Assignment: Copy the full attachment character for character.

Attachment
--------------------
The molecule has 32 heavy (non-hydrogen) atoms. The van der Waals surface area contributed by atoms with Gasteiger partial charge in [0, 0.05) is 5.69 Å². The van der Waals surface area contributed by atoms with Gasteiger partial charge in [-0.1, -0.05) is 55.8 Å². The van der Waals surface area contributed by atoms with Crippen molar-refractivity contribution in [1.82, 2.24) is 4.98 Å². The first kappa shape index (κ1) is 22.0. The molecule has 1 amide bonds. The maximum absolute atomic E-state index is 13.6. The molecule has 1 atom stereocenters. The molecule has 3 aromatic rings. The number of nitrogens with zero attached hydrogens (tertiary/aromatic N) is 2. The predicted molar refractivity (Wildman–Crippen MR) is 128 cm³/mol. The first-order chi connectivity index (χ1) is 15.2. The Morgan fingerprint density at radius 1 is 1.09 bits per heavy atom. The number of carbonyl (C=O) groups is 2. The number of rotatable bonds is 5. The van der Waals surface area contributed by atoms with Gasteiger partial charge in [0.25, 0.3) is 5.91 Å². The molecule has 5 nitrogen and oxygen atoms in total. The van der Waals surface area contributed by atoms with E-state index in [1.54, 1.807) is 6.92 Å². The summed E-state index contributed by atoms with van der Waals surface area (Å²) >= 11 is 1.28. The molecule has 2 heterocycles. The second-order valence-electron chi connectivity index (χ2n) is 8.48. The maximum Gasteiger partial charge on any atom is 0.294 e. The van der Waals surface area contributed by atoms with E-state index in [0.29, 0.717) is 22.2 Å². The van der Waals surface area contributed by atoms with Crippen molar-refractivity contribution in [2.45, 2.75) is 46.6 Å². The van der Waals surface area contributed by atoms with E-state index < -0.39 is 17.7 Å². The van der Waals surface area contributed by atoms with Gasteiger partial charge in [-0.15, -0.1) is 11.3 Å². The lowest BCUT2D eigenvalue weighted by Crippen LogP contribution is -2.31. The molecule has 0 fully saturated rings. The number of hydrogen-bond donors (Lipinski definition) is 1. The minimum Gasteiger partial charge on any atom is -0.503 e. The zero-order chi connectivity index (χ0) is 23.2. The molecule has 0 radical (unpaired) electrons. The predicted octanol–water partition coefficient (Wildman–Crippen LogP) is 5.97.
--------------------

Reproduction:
The molecule has 32 heavy (non-hydrogen) atoms. The van der Waals surface area contributed by atoms with Gasteiger partial charge in [0, 0.05) is 5.69 Å². The van der Waals surface area contributed by atoms with Gasteiger partial charge in [-0.1, -0.05) is 55.8 Å². The van der Waals surface area contributed by atoms with Crippen molar-refractivity contribution in [1.82, 2.24) is 4.98 Å². The first kappa shape index (κ1) is 22.0. The molecule has 1 amide bonds. The maximum absolute atomic E-state index is 13.6. The molecule has 1 atom stereocenters. The molecule has 3 aromatic rings. The number of nitrogens with zero attached hydrogens (tertiary/aromatic N) is 2. The predicted molar refractivity (Wildman–Crippen MR) is 128 cm³/mol. The first-order chi connectivity index (χ1) is 15.2. The Morgan fingerprint density at radius 1 is 1.09 bits per heavy atom. The number of carbonyl (C=O) groups is 2. The number of rotatable bonds is 5. The van der Waals surface area contributed by atoms with Gasteiger partial charge in [0.25, 0.3) is 5.91 Å². The molecule has 5 nitrogen and oxygen atoms in total. The van der Waals surface area contributed by atoms with E-state index in [1.54, 1.807) is 6.92 Å². The summed E-state index contributed by atoms with van der Waals surface area (Å²) >= 11 is 1.28. The molecule has 2 heterocycles. The second-order valence-electron chi connectivity index (χ2n) is 8.48. The maximum Gasteiger partial charge on any atom is 0.294 e. The van der Waals surface area contributed by atoms with E-state index in [0.29, 0.717) is 22.2 Å². The van der Waals surface area contributed by atoms with Crippen molar-refractivity contribution in [2.45, 2.75) is 46.6 Å². The van der Waals surface area contributed by atoms with E-state index < -0.39 is 17.7 Å². The van der Waals surface area contributed by atoms with Gasteiger partial charge in [-0.15, -0.1) is 11.3 Å². The lowest BCUT2D eigenvalue weighted by Crippen LogP contribution is -2.31. The molecule has 0 fully saturated rings. The number of hydrogen-bond donors (Lipinski definition) is 1. The minimum Gasteiger partial charge on any atom is -0.503 e. The zero-order chi connectivity index (χ0) is 23.2. The molecule has 0 radical (unpaired) electrons. The predicted octanol–water partition coefficient (Wildman–Crippen LogP) is 5.97.